Listen to coach Pinkel’s brief and rather terse comments about the struggling offense.
Pinkel expresses concerns about the Mizzou offense and Mauk dodges media better than the pass rush (Google Hangout)
On my preview of Game 2 of the World Series, heard across our Missourinet radio network on Wednesday afternoon, I stated the key for the Royals to win game two was for pitcher Yordano Ventura to be able to get into the sixth inning keeping it a one run game in either direction.
Royals manager Ned Yost needed to be able to get this game to his dominant bullpen if they wanted hopes of tying this series up. The rookie pitcher did exactly that. He pitched into the sixth, ran into trouble, but got bailed out by Kelvin Herrera who was hitting 100+ mph on the radar gun.
The bats came alive to chase Jake Peavy and beat up on a rusty San Francisco bullpen for five runs in the sixth, pushing the Royals to a 7-2 victory. The Series moves to San Francisco on Friday tied up at 1-1.
The game had an eerie feeling to it when Gregor Blanco led off the game hitting a 3-2 pitch from Ventura into the right field bullpen to give the Giants another first inning lead. However, Ventura showed great poise and retired the next three in order.
The Royals’ hitters were in a bit of a dilemma. They needed to show a little more patience at the plate than what they did in game one, but the scouting report on Jake Peavy is to attack him early. After Peavy gave up a lead off single to Alcides Escobar, his second baseman Joe Panik made a great play on a throw from Buster Posey to nab Escobar at second trying to steal. With two outs, Lorenzo Cain doubled and Peavy made the mistake of walking Eric Hosmer. That brought up Billy Butler who had 13-career hits against Peavy coming into the game and Butler laced a single into left center tying the game at 1-1 after the first.
A two-out double by Escobar in the second gave the Royals the lead after Omar Infante’s one out double.
The Giants have had success so far in this series getting the leadoff batter home when they reach base. Pablo Sandoval doubled and scored on Brandon Belt’s double tying the game a 2-2 in the fourth. The Royals caught a break when a fly ball to Nori Aoki in right field warranted a hard throw back into the infield as Belt acted as if he would tag up. The throw in from Aoki was off the mark. As the ball got away on the infield, Belt started for third, but tried to turn back. Ventura got the loose ball and fired to second picking Belt off ending the threat.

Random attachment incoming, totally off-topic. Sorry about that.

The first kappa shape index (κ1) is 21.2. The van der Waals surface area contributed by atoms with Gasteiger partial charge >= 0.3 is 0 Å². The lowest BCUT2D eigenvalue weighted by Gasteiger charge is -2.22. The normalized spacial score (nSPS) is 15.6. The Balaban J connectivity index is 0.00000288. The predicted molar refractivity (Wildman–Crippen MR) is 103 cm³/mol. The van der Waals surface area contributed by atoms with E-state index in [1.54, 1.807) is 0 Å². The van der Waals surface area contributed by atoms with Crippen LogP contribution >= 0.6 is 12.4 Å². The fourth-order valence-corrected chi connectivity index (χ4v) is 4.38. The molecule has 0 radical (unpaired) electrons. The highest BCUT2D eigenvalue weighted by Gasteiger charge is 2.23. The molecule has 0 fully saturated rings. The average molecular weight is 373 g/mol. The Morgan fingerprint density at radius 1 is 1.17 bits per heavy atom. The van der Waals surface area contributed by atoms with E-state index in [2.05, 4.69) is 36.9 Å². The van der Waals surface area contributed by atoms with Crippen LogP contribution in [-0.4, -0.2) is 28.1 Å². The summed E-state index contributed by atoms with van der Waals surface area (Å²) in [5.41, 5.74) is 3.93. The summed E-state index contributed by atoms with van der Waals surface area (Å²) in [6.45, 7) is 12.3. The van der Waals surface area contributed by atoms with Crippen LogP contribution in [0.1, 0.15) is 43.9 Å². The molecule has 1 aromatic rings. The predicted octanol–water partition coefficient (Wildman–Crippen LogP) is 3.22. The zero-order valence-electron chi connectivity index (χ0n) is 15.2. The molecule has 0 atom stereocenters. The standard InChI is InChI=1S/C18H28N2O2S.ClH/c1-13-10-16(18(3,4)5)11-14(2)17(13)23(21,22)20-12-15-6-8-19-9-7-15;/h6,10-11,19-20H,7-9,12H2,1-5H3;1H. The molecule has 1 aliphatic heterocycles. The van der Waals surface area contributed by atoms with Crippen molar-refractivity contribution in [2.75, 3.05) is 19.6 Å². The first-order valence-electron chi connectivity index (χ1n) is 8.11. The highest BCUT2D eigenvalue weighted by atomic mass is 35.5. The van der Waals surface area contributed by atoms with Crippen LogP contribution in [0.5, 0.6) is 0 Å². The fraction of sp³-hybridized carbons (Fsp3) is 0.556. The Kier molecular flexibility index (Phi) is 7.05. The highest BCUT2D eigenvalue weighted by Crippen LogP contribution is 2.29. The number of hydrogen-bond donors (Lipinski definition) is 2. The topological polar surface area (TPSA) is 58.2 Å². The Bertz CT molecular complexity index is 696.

The Giants put the leadoff hitter on again in the fifth and then in sixth on a single by Buster Posey. A one out infield single from Hunter Pence put two men on and prompted Yost to go to Herrera. Throwing as hard as 101 mph, Herrera coaxed a fly out and force out to end the threat.
Now the Royals were ready for Peavy who had settled down after the first two innings to retire ten straight. Interesting fact about Peavy in the postseason. In his seven previous starts, Peavy has never been able to finish the sixth inning. We’re talking about a previous Cy Young winner and three time All-Star.
With a pitch count of only 54, it looked like Peavy was in shape to get through seven or possibly eight, but the Royals responded. Lorenzo Cain singled and Eric Hosmer walked and just like that Peavy’s night was done, making it an eighth straight playoff non-quality start.
The Giants needed four pitchers to get through the inning after Jean Machi gave up a single to left for Butler’s second RBI of the game. Javier Lopez faced Alex Gordon and Hunter Strickland came on and gave up an RBI double to Salvador Perez following a wild pitch, scoring two more runs. Strickland then gave up a two run homer to Infante and the benches briefly cleared after a misunderstanding at home plate between Strickland and Perez.
Frustration was clearly boiling over for a San Francisco bullpen that had been just as effective as Kansas City’s in the postseason. The Giants ‘pen entered Game Two having gone 10.2 innings without allowing a run.
“We showed them that we have fight in us, and I think they knew that already,” said Butler. We stepped up big there as a team, and that gave us some confidence.”
With a 7-2 lead, Herrera, after sitting for a half-hour struggled early in the seventh, but finished it off. Then Wade Davis and Greg Holland got in some work and closed it out.
Those three relievers combined for 3.2 innings, one hit, two walks and six strikeouts. Prior to the start of the World Series, the Royals bullpen went 16 innings against Baltimore and allowed just two runs.
The advantage leans heavily towards the Royals bullpen, but National League ballpark rules come into play. The factors to watch in San Francisco is how Yost will handle the pitcher batting and double switches in late-inning situations.
Mizzou’s Ryan Rosburg, “If you’ve seen Hoosiers, it’s kinda like that,” describing practices under Anderson (Google Hangout)